Monday, April 20, 2020

Backyard Birds--The Thing To Do in Spring 2020!

For years we've been keeping track of the bird species we see in our backyard (here's our list for 2019).  This year, it turns out, we have even more time to look around our yard to see what's there. All this stay-at-home time means we are trying to #exploreourbackyard even more.

These two geese have been hanging out lately. It's not common to have Canada geese right near our yard, but they seem to be going all over town. By the way, anything you can see or hear from your yard counts. eBird is encouraging folks to record what they see in their yard.

We do have some non-native species that are nearly always present. One is Eurasian Collared Dove. They arrived about ten years ago. Now we hardly every see Mourning Doves.

Another non-native is European Starling. They're actually very pretty birds, but they make a lot of noise.

Fortunately we have a lot of native species, too. As the trees have started budding, we've had flocks of goldfinches and pine siskins visit the yard. The pine siskins make a zipping sound that is very distinctive.

About a week ago, I saw the first Yellow-rumped Warbler of the season. They're a good sign that summer will be arriving soon. This one looked a little confused.

Soon after I saw something that made me extremely happy...a Great Horned Owl in one of our poplar trees. Two years ago, she and her mate used this tree for a nest, but last year they didn't. I'm so glad they're back, especially this year. When I think I'm having a hard time being a mom, I go out and look at her. She's there rain or shine, night or day, cold or hot. She has stay-at-home mastered. While her mate will come and give her little breaks, she is there most of the time. It takes her 30-37 days to incubate the eggs, and then about 45 days to raise the chicks.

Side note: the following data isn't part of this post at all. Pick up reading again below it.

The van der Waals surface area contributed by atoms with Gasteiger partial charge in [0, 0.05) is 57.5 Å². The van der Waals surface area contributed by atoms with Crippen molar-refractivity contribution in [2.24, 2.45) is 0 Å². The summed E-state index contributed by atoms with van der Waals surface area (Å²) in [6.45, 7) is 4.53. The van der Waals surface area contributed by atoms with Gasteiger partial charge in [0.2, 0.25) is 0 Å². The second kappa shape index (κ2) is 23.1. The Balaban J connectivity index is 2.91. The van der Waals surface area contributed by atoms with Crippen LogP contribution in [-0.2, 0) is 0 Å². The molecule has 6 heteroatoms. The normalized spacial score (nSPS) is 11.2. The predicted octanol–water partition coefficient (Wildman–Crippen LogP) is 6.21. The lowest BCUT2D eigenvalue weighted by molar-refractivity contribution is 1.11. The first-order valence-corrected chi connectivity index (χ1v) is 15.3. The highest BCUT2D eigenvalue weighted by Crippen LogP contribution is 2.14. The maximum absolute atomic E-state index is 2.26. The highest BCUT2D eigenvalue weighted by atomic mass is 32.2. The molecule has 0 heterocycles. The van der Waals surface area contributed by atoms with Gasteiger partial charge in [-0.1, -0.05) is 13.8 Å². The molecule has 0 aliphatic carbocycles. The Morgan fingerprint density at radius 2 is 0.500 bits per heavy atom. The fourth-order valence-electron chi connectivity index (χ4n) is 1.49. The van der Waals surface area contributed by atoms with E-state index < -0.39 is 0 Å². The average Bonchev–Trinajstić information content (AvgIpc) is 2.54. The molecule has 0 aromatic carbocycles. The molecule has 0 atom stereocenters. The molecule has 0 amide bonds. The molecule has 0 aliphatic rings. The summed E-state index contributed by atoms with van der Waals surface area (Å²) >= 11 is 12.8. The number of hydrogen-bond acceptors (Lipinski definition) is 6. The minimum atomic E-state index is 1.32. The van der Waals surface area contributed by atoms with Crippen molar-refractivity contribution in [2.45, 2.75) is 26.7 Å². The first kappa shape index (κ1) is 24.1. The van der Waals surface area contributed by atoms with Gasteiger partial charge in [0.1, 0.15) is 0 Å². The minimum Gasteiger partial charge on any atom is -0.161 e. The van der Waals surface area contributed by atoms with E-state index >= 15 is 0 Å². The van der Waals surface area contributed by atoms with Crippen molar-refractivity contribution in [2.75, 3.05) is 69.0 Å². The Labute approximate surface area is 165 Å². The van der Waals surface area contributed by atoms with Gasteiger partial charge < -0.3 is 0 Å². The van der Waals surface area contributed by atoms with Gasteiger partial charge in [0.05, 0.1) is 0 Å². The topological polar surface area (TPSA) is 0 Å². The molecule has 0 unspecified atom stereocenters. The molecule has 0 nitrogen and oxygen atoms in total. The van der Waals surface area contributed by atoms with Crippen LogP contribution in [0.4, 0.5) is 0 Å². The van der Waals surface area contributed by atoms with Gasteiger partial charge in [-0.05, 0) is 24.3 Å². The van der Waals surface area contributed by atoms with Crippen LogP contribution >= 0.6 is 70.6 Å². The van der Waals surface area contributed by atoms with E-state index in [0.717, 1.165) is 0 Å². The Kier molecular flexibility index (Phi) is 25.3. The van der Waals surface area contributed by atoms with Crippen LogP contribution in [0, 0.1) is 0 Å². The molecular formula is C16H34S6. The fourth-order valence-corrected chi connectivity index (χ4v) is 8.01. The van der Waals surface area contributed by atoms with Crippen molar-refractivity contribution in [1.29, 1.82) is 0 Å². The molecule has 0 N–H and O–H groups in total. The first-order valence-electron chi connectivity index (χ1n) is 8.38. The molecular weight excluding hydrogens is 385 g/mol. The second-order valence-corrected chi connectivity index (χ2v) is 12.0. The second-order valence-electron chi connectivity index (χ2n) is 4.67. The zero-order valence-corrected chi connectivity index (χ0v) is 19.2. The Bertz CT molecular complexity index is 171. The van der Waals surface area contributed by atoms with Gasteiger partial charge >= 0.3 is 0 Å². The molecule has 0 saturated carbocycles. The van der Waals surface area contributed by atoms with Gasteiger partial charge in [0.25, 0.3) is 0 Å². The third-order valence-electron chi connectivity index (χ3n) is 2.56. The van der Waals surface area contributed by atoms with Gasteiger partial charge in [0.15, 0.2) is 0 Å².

I'm not so good with staying-at-home, I like to wander. So sometimes I take little walks. Not far from the house, I saw these two birds, a Brewer's Blackbird on the fencepost and a European Starling landing on the barbed wire. I liked how the tail feathers were spread out.

I was later able to photograph a lone Brewer's Blackbird on a set of posts.

We hear Western Meadowlarks all the time, and they sound so close, but they are usually so far away. And when I get anywhere close, they fly off. The yellow chest is especially bright now during breeding time.

I found a couple White-crowned Sparrows in a bush. There were many others, but they flew off!

And then I found this sparrow sitting calmly on some rabbitbrush. So many sparrows dive into bushes that I couldn't believe my luck. I think it's a Sage Sparrow.

Okay, back to the owl. Did I mention how much I like these owls? :)

I really liked this photo of an American robin on the garden fence.

While I was checking on the owl, I saw little birds hopping around in the grass. Turned out they were goldfinches!

Okay, one more of the owl!
The weather is looking great for the next week, so I'm hoping to spend even more time outside. I'm looking forward to observing the lives of birds. Even though we humans aren't traveling much, the birds don't have such restrictions (except for those already nesting!), and it's so fun to think about where they might have spent the winter and what they might have seen on the way back from their warmer refuges. Bird watching is such a great hobby! If you need help identifying birds, try out The Cornell Lab All About Birding or the Audubon Guide to North American Birds.

Happy birding!
UPDATE: I just learned Great Basin Bird Observatory is having a Bird-a-thon May 1-17!

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